Ganton Wold
Bronze Age Round Barrows
Southeast of Ganton, North Yorkshire  OS Map Ref TA00167625  Elevation: 176M OSD
OS Maps - Landranger 101 (Scarborough), Explorer 301 (Scarborough, Bridlington & Flamborough Head)

Remains of one of the Ganton group of round barrows
The low remains of one of the Ganton group of round barrows.
The Ganton group is a set of Bronze Age round barrows that stand to the west of the B1249 road almost at the northern edge of the Yorkshire Wolds shortly before the land drops down into the valley of the Derwent which separates the Wolds from the North Yorkshire Moors.

This edge was the scene of much prehistoric activity and many Neolithic and Bronze Age barrows exist, or existed, along its length particularly the section that runs east to west from Heslerton Wold through Potter Brompton Wold, Ganton Wold and finally Willerby Wold. Many of these barrows were investigated by the 19th century antiquarian William Greenwell and he recorded nine that he excavated near Potter Brompton eight in the Ganton area and ten near Willerby and although his records of finds within the barrows are meticulous he is somewhat vague about exactly which barrow is which.

Of the Potter Brompton group most of the round barrows were between 18-22 metres in diameter, Axe hammer from Potter Bromptonconstructed of earth and chalk rubble which despite plough damage were up to a metre in height and contained the remains of men, women and children. Material finds included food vessels, drinking cups, pieces of boar tusk and red deer antler, bone from sheep or goats and a fine perforated greenstone axe-hammer measuring 13cm (5 inches) in length (pictured left).

A little further east Greenwell investigated further round barrows close to Ganton and noted that these had been particularly badly effected by ploughing which had reduced their heights considerably and spread the earth and chalk mound material of some of them out over areas of between 20-30 metres diameter. Again he found the remains of adults and children as well as food vessels, cinerary urns, incense cups, jet buttons, flint saws and bone pins. One of the larger barrows was found to be constructed of sand over a clay ground surface in which he found traces of stake holes which he concluded held a platform to protect the body from the water-logged conditions below. Another of the barrows had evidently been reused at a later date with the remains of an Anglo-Saxon woman found with a bronze belt clasp, a necklace made of amber and glass beads and as Greenwell noted - 'portions of the dress, of woollen fabric, in which she had been buried'.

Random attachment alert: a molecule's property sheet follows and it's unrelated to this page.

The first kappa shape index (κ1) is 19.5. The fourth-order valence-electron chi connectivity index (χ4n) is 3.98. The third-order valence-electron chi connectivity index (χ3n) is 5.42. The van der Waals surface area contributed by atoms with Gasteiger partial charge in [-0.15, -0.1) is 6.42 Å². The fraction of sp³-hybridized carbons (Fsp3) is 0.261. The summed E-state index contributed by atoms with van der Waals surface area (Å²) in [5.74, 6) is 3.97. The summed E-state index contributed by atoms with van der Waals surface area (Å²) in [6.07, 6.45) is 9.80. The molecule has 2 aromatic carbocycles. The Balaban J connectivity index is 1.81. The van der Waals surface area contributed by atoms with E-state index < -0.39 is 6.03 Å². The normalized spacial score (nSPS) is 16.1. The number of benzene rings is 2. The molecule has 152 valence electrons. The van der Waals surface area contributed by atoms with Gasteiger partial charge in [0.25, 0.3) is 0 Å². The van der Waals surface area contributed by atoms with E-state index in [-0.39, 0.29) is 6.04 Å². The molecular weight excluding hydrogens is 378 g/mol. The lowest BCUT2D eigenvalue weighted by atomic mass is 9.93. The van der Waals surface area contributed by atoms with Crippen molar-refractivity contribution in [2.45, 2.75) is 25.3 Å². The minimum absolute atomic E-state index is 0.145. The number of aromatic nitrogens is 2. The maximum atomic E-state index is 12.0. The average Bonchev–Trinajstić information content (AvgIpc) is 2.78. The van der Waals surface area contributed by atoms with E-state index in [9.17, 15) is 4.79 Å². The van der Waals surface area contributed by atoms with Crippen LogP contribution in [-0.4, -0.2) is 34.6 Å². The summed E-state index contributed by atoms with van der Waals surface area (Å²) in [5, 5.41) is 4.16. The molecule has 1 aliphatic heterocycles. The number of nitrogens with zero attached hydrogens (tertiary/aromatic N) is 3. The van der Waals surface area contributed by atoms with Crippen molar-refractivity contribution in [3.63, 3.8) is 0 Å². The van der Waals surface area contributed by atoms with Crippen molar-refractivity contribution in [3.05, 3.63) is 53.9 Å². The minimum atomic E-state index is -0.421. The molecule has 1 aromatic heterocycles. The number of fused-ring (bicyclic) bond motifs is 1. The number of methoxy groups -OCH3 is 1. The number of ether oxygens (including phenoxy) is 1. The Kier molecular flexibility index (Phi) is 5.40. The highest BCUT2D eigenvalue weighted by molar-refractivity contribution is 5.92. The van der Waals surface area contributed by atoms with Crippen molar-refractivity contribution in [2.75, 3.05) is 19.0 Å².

Reference - 'British Barrows - a record of the examination of sepulchral mounds in various parts of England', William Greenwell, 1878

Remains of a barrow just to the west of Willerby Wold Farm at TA010807633

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